Cerebral aneurysms are defects on the wall in the primary artery of the brain, which are formed due in part to abnormal high hemodynamic stresses induced by traumatic brain injury amongst other reasons. A desirable treatment of cerebral aneurysms is the complete cut-off of the defect from the parent artery with minimum luminal obstruction. Even though different approaches have shown to exclude the defect from the parent artery, the main shortcomings remain the delayed reconstructive occlusion of the aneurysm, which occurs a period of weeks to months and open cranial surgery to clip the aneurysm shut with extremely high surgical risk to the patient.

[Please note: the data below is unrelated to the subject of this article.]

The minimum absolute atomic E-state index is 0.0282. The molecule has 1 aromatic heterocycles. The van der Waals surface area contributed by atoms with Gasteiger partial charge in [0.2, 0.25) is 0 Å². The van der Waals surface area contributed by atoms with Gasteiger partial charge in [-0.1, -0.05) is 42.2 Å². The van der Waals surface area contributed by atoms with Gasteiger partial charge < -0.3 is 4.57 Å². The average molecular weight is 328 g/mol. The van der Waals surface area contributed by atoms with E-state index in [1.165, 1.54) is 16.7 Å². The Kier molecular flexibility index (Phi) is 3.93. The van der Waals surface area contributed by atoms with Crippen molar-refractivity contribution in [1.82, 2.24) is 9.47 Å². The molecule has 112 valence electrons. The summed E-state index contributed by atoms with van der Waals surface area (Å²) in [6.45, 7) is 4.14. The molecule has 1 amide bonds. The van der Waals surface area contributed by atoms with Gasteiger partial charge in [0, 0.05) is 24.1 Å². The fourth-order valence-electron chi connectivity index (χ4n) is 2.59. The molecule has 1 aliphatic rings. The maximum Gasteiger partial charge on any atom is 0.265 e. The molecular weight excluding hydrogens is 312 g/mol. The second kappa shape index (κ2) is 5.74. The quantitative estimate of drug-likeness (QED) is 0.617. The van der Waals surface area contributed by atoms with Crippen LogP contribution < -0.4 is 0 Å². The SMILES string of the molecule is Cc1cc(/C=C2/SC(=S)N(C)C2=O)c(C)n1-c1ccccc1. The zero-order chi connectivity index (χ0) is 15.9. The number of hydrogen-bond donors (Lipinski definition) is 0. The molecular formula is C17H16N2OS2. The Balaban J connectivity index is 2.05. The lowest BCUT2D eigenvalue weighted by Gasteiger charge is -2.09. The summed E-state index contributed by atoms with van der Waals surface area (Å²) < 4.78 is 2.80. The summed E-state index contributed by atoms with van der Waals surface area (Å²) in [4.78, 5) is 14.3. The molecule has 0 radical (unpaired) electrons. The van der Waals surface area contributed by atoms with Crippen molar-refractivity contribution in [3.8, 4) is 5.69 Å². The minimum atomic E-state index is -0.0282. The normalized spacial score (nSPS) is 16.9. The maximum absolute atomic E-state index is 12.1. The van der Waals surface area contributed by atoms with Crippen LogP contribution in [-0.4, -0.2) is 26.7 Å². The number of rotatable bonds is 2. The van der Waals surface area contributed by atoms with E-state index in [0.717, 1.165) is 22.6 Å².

Jean Paul Allain from University of Illinois at Urbana Champaign and colleagues hypothesized designing a novel multi-functional biomaterial that would provide a focal magnetic attractive force in the local region near the aneurysm neck orifice. By synthesizing an inhomogeneous magnetic field a magnetic force could be designed to attract locally supplied magnetized endothelial cells and thus speed up re-endothelization across the aneurysm defect. Although, the aneurysmal neck is a hostile environment for tissue growth resulting from the blood’s shear stress that precludes cell adhesion and proliferation, the resilient natural hydrogel provides the multi-functionality desired for this complex in-situ tissue regeneration strategy. The authors reveal in their recent article in Macromolecular Bioscience how they used bacterial nanocellulose as starting material for the production of a magnetic hydrogel, which is named magnetic bacterial nanocellulose (MBNC). This magnetic material also satisfies important features such as biocompatibility, appropriate mechanical properties (e.g. tensile strength and compliance), and blood compatibility (non-thrombogenic).